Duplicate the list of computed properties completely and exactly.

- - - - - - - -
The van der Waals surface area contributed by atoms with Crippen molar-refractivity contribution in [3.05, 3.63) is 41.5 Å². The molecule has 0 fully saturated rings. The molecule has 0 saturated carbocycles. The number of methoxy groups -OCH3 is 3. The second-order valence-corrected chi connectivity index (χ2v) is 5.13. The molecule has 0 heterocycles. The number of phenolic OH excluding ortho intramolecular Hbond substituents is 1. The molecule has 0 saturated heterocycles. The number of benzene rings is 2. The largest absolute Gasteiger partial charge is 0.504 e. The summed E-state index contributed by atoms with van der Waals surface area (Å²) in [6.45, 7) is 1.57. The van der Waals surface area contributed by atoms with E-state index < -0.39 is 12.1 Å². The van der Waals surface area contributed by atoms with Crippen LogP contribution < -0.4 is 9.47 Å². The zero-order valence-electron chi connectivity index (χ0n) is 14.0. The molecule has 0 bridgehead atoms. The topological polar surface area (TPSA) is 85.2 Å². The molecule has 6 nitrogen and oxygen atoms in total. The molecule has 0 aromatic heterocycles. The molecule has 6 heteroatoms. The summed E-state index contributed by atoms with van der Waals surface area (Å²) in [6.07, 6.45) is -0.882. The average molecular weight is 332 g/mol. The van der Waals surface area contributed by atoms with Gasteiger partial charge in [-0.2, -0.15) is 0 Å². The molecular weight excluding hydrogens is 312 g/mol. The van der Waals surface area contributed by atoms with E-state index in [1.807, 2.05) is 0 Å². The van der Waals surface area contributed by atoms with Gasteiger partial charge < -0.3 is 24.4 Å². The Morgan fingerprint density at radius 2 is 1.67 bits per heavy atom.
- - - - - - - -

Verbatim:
The van der Waals surface area contributed by atoms with Crippen molar-refractivity contribution in [3.05, 3.63) is 41.5 Å². The molecule has 0 fully saturated rings. The molecule has 0 saturated carbocycles. The number of methoxy groups -OCH3 is 3. The second-order valence-corrected chi connectivity index (χ2v) is 5.13. The molecule has 0 heterocycles. The number of phenolic OH excluding ortho intramolecular Hbond substituents is 1. The molecule has 0 saturated heterocycles. The number of benzene rings is 2. The largest absolute Gasteiger partial charge is 0.504 e. The summed E-state index contributed by atoms with van der Waals surface area (Å²) in [6.45, 7) is 1.57. The van der Waals surface area contributed by atoms with E-state index < -0.39 is 12.1 Å². The van der Waals surface area contributed by atoms with Crippen LogP contribution < -0.4 is 9.47 Å². The zero-order valence-electron chi connectivity index (χ0n) is 14.0. The molecule has 0 bridgehead atoms. The topological polar surface area (TPSA) is 85.2 Å². The molecule has 6 nitrogen and oxygen atoms in total. The molecule has 0 aromatic heterocycles. The molecule has 6 heteroatoms. The summed E-state index contributed by atoms with van der Waals surface area (Å²) in [6.07, 6.45) is -0.882. The average molecular weight is 332 g/mol. The van der Waals surface area contributed by atoms with Gasteiger partial charge in [-0.2, -0.15) is 0 Å². The molecular weight excluding hydrogens is 312 g/mol. The van der Waals surface area contributed by atoms with E-state index in [1.807, 2.05) is 0 Å². The van der Waals surface area contributed by atoms with Gasteiger partial charge < -0.3 is 24.4 Å². The Morgan fingerprint density at radius 2 is 1.67 bits per heavy atom.